In Ki Tisa, we continue the theme of the impossible relationship between a benevolent God and an undeserving humanity. Israel betrays God with the sin of the Golden Calf. Once again humanity has become corrupt. Once again God threatens to wipe them out. Once again God wants to start over with one man, Moses, instead of Noah.

From God's perspective, this episode is utterly devastating. Over and over, humanity turns its back on God. Never before had a nation been rescued from the hands of its oppressor with signs and wonders, taken into the desert to be nourished and protected, encountered God in a loving embrace of closeness and been handed a special destiny. And now, it could all be lost.

The Change in Concept From Genesis to Exodus

Immanuel: But what once caused God to regret having made man and bring a flood, now, in a world defined by mercy and compassion, caused God to relent from His decision to destroy Israel. Moses was able to help Israel earn God's forgiveness, and Israel mourned the distance they themselves had created in their relationship with God. God thereby chooses to forgive Israel and resolves to dwell amongst them once more.

It is here that the earlier theme of God's incredulous love for Israel resurges, except this time, even more powerfully than the last. Israel truly deserved destruction, but the message of the book is that even if you stumble, even if you truly are unworthy, as long as you want a relationship with God, He will have you back.

David: In Vayakhel and Pekudei, we hear about the actual construction of the Mishkan, this time, from the perspective of Israel. A book that began with God's signs and wonders, God's sustenance and nurturing, ends with Israel's side of the relationship.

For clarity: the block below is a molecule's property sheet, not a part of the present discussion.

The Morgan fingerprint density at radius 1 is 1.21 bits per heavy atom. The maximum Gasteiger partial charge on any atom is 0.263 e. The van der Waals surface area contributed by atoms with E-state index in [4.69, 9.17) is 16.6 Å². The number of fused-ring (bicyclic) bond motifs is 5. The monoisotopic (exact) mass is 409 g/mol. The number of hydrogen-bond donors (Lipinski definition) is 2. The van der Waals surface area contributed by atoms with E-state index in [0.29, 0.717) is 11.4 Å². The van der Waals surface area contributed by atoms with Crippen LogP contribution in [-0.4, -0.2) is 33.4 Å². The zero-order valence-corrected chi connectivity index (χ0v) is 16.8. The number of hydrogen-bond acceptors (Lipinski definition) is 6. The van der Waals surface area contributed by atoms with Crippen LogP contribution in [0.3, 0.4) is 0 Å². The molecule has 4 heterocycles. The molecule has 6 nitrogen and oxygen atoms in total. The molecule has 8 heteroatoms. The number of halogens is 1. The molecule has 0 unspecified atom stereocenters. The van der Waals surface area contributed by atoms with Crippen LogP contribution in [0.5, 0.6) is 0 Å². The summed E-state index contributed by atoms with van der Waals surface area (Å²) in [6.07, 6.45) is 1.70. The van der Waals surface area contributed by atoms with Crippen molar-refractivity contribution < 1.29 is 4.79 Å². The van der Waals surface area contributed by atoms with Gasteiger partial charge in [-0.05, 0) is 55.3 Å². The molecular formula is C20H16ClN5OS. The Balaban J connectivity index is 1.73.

They declare that they will do and they will listen. They will keep God's laws. And they will build the Mishkan.

The Meaning of the Book of Exodus

David: The Creator began the book of Genesis by creating a space for us, literally, by creating time, space and our world, out of love and out of a desire for a relationship with us. We end the book of Exodus by choosing Him back, and by literally building a space for Him in our world.

God's story of overture after overture, of loving kindess for humanity and an invitation to a real relationship with Him, is deeply moving. Exodus's message to us is that the invitation for that relationship is always open – it is up to us to take it and to respond in kind, to live His values and to make a space for Him in our world.

Immanuel: But now that God wants to live amongst the people, they need to live in a deep sensitivity to the Divine presence. It's this sensitivity, or holiness, that the next book, Vayikra, is all about. Join us next week on The Parsha Experiment.